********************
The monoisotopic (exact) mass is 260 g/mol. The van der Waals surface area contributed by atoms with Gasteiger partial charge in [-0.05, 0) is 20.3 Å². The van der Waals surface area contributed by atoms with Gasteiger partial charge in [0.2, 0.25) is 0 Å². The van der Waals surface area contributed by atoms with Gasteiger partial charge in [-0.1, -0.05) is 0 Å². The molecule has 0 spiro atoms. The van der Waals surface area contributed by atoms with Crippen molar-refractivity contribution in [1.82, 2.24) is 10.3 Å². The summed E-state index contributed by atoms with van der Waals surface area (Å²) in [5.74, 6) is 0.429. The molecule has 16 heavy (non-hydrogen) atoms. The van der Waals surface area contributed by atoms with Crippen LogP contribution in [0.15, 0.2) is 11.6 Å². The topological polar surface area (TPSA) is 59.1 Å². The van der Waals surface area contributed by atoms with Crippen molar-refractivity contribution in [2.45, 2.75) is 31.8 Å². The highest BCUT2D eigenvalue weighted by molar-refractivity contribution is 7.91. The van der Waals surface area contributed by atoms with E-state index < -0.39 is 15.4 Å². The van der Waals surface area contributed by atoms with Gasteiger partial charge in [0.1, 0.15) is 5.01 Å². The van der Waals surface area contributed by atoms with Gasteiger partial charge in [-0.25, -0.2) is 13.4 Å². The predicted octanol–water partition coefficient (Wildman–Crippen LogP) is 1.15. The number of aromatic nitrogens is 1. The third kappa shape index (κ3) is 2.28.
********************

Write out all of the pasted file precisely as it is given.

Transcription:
The monoisotopic (exact) mass is 260 g/mol. The van der Waals surface area contributed by atoms with Gasteiger partial charge in [-0.05, 0) is 20.3 Å². The van der Waals surface area contributed by atoms with Gasteiger partial charge in [0.2, 0.25) is 0 Å². The van der Waals surface area contributed by atoms with Gasteiger partial charge in [-0.1, -0.05) is 0 Å². The molecule has 0 spiro atoms. The van der Waals surface area contributed by atoms with Crippen molar-refractivity contribution in [1.82, 2.24) is 10.3 Å². The summed E-state index contributed by atoms with van der Waals surface area (Å²) in [5.74, 6) is 0.429. The molecule has 16 heavy (non-hydrogen) atoms. The van der Waals surface area contributed by atoms with Crippen LogP contribution in [0.15, 0.2) is 11.6 Å². The topological polar surface area (TPSA) is 59.1 Å². The van der Waals surface area contributed by atoms with Crippen molar-refractivity contribution in [2.45, 2.75) is 31.8 Å². The highest BCUT2D eigenvalue weighted by molar-refractivity contribution is 7.91. The van der Waals surface area contributed by atoms with E-state index < -0.39 is 15.4 Å². The van der Waals surface area contributed by atoms with Gasteiger partial charge in [0.1, 0.15) is 5.01 Å². The van der Waals surface area contributed by atoms with Gasteiger partial charge in [-0.25, -0.2) is 13.4 Å². The predicted octanol–water partition coefficient (Wildman–Crippen LogP) is 1.15. The number of aromatic nitrogens is 1. The third kappa shape index (κ3) is 2.28.